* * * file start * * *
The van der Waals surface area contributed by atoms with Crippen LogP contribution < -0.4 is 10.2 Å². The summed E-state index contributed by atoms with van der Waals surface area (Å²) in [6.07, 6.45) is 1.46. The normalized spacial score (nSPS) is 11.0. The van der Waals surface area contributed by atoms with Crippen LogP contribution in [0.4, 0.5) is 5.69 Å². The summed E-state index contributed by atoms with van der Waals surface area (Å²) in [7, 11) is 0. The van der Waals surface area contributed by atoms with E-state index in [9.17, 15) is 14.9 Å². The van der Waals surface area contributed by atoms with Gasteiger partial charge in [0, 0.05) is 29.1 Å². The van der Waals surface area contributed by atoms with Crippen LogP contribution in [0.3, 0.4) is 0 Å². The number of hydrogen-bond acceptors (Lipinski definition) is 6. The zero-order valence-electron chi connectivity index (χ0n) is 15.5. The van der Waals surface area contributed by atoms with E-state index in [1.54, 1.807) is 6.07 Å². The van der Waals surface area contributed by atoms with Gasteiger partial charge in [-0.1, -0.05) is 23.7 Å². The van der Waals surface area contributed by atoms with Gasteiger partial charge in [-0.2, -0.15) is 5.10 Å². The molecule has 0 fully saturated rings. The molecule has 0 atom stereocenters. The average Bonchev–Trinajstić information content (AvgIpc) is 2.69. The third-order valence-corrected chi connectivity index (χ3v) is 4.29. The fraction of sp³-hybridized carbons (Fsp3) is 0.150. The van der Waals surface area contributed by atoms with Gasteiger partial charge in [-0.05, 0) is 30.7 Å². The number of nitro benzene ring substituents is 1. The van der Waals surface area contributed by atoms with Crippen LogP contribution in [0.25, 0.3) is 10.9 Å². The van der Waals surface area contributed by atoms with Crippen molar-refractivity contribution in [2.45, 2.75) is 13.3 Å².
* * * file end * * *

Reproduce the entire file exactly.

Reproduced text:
The van der Waals surface area contributed by atoms with Crippen LogP contribution < -0.4 is 10.2 Å². The summed E-state index contributed by atoms with van der Waals surface area (Å²) in [6.07, 6.45) is 1.46. The normalized spacial score (nSPS) is 11.0. The van der Waals surface area contributed by atoms with Crippen LogP contribution in [0.4, 0.5) is 5.69 Å². The summed E-state index contributed by atoms with van der Waals surface area (Å²) in [7, 11) is 0. The van der Waals surface area contributed by atoms with E-state index in [9.17, 15) is 14.9 Å². The van der Waals surface area contributed by atoms with Gasteiger partial charge in [0, 0.05) is 29.1 Å². The van der Waals surface area contributed by atoms with Crippen LogP contribution in [0.3, 0.4) is 0 Å². The number of hydrogen-bond acceptors (Lipinski definition) is 6. The zero-order valence-electron chi connectivity index (χ0n) is 15.5. The van der Waals surface area contributed by atoms with E-state index in [1.54, 1.807) is 6.07 Å². The van der Waals surface area contributed by atoms with Gasteiger partial charge in [-0.1, -0.05) is 23.7 Å². The van der Waals surface area contributed by atoms with Gasteiger partial charge in [-0.2, -0.15) is 5.10 Å². The molecule has 0 fully saturated rings. The molecule has 0 atom stereocenters. The average Bonchev–Trinajstić information content (AvgIpc) is 2.69. The third-order valence-corrected chi connectivity index (χ3v) is 4.29. The fraction of sp³-hybridized carbons (Fsp3) is 0.150. The van der Waals surface area contributed by atoms with Gasteiger partial charge in [-0.05, 0) is 30.7 Å². The number of nitro benzene ring substituents is 1. The van der Waals surface area contributed by atoms with Crippen LogP contribution in [0.25, 0.3) is 10.9 Å². The van der Waals surface area contributed by atoms with Crippen molar-refractivity contribution in [2.45, 2.75) is 13.3 Å².